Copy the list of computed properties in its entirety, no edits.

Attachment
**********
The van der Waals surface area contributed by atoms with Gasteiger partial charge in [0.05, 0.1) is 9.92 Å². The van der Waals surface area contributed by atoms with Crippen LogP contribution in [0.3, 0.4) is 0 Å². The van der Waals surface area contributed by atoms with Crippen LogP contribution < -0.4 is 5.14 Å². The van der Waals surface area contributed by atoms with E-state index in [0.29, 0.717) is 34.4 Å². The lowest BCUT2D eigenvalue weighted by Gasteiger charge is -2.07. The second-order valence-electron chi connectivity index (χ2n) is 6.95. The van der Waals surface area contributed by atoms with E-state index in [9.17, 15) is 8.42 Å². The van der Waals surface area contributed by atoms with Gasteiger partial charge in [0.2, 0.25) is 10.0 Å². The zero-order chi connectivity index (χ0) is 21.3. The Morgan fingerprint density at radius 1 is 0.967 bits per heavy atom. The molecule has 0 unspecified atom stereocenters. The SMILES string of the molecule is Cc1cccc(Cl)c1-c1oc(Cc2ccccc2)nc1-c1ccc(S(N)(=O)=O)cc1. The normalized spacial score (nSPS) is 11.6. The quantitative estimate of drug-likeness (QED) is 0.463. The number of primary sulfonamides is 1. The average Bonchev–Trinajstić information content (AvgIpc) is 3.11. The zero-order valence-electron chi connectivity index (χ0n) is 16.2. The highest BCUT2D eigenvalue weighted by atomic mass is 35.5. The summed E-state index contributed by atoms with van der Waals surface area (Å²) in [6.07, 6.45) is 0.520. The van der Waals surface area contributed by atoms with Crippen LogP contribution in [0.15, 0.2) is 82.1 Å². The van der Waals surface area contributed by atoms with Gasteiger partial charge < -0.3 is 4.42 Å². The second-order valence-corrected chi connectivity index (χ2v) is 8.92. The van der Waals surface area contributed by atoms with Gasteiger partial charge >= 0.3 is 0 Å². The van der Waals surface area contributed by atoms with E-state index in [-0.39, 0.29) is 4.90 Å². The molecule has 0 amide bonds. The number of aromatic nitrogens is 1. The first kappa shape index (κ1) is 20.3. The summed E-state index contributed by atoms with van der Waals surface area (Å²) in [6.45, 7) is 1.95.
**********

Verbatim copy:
The van der Waals surface area contributed by atoms with Gasteiger partial charge in [0.05, 0.1) is 9.92 Å². The van der Waals surface area contributed by atoms with Crippen LogP contribution in [0.3, 0.4) is 0 Å². The van der Waals surface area contributed by atoms with Crippen LogP contribution < -0.4 is 5.14 Å². The van der Waals surface area contributed by atoms with E-state index in [0.29, 0.717) is 34.4 Å². The lowest BCUT2D eigenvalue weighted by Gasteiger charge is -2.07. The second-order valence-electron chi connectivity index (χ2n) is 6.95. The van der Waals surface area contributed by atoms with E-state index in [9.17, 15) is 8.42 Å². The van der Waals surface area contributed by atoms with Gasteiger partial charge in [0.2, 0.25) is 10.0 Å². The zero-order chi connectivity index (χ0) is 21.3. The Morgan fingerprint density at radius 1 is 0.967 bits per heavy atom. The molecule has 0 unspecified atom stereocenters. The SMILES string of the molecule is Cc1cccc(Cl)c1-c1oc(Cc2ccccc2)nc1-c1ccc(S(N)(=O)=O)cc1. The normalized spacial score (nSPS) is 11.6. The quantitative estimate of drug-likeness (QED) is 0.463. The number of primary sulfonamides is 1. The average Bonchev–Trinajstić information content (AvgIpc) is 3.11. The zero-order valence-electron chi connectivity index (χ0n) is 16.2. The highest BCUT2D eigenvalue weighted by atomic mass is 35.5. The summed E-state index contributed by atoms with van der Waals surface area (Å²) in [6.07, 6.45) is 0.520. The van der Waals surface area contributed by atoms with Crippen LogP contribution in [0.15, 0.2) is 82.1 Å². The van der Waals surface area contributed by atoms with Gasteiger partial charge < -0.3 is 4.42 Å². The second-order valence-corrected chi connectivity index (χ2v) is 8.92. The van der Waals surface area contributed by atoms with Gasteiger partial charge >= 0.3 is 0 Å². The van der Waals surface area contributed by atoms with E-state index in [-0.39, 0.29) is 4.90 Å². The molecule has 0 amide bonds. The number of aromatic nitrogens is 1. The first kappa shape index (κ1) is 20.3. The summed E-state index contributed by atoms with van der Waals surface area (Å²) in [6.45, 7) is 1.95.